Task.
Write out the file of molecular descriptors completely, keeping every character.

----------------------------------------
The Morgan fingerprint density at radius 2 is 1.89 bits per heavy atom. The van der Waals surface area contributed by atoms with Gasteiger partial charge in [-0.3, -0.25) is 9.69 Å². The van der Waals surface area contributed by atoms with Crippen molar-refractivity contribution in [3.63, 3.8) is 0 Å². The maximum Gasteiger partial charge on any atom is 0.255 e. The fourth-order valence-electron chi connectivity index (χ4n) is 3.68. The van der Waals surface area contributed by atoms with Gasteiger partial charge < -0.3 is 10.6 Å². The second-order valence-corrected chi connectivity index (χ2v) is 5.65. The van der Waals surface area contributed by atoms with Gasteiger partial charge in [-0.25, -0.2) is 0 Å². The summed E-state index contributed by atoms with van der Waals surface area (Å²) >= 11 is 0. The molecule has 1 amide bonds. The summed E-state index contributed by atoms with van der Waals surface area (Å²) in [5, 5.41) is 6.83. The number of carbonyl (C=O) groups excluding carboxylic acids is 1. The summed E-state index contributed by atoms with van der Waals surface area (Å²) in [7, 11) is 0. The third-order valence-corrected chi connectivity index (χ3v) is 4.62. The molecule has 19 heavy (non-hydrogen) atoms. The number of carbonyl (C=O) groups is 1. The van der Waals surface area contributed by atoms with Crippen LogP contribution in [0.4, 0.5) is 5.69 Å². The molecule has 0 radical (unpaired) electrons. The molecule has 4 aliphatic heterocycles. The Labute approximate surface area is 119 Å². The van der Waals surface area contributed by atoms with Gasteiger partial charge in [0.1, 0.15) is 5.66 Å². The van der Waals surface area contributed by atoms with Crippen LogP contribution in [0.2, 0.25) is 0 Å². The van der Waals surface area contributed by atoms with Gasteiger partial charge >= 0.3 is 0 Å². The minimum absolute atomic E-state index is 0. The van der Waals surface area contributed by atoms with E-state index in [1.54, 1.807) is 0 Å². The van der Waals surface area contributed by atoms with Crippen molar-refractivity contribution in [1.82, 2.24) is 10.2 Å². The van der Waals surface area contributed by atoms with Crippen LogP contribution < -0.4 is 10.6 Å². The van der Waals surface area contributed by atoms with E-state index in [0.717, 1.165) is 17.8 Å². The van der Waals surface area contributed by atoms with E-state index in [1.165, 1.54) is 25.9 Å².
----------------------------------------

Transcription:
The Morgan fingerprint density at radius 2 is 1.89 bits per heavy atom. The van der Waals surface area contributed by atoms with Gasteiger partial charge in [-0.3, -0.25) is 9.69 Å². The van der Waals surface area contributed by atoms with Crippen molar-refractivity contribution in [3.63, 3.8) is 0 Å². The maximum Gasteiger partial charge on any atom is 0.255 e. The fourth-order valence-electron chi connectivity index (χ4n) is 3.68. The van der Waals surface area contributed by atoms with Gasteiger partial charge < -0.3 is 10.6 Å². The second-order valence-corrected chi connectivity index (χ2v) is 5.65. The van der Waals surface area contributed by atoms with Gasteiger partial charge in [-0.25, -0.2) is 0 Å². The summed E-state index contributed by atoms with van der Waals surface area (Å²) >= 11 is 0. The molecule has 1 amide bonds. The summed E-state index contributed by atoms with van der Waals surface area (Å²) in [5, 5.41) is 6.83. The number of carbonyl (C=O) groups excluding carboxylic acids is 1. The summed E-state index contributed by atoms with van der Waals surface area (Å²) in [7, 11) is 0. The third-order valence-corrected chi connectivity index (χ3v) is 4.62. The molecule has 19 heavy (non-hydrogen) atoms. The number of carbonyl (C=O) groups is 1. The van der Waals surface area contributed by atoms with Crippen LogP contribution in [0.4, 0.5) is 5.69 Å². The molecule has 0 radical (unpaired) electrons. The molecule has 4 aliphatic heterocycles. The Labute approximate surface area is 119 Å². The van der Waals surface area contributed by atoms with Gasteiger partial charge in [0.1, 0.15) is 5.66 Å². The van der Waals surface area contributed by atoms with Crippen LogP contribution in [0.2, 0.25) is 0 Å². The van der Waals surface area contributed by atoms with Gasteiger partial charge >= 0.3 is 0 Å². The minimum absolute atomic E-state index is 0. The van der Waals surface area contributed by atoms with E-state index in [1.54, 1.807) is 0 Å². The van der Waals surface area contributed by atoms with Crippen molar-refractivity contribution in [1.82, 2.24) is 10.2 Å². The van der Waals surface area contributed by atoms with Crippen LogP contribution < -0.4 is 10.6 Å². The van der Waals surface area contributed by atoms with E-state index in [0.717, 1.165) is 17.8 Å². The van der Waals surface area contributed by atoms with E-state index in [1.165, 1.54) is 25.9 Å².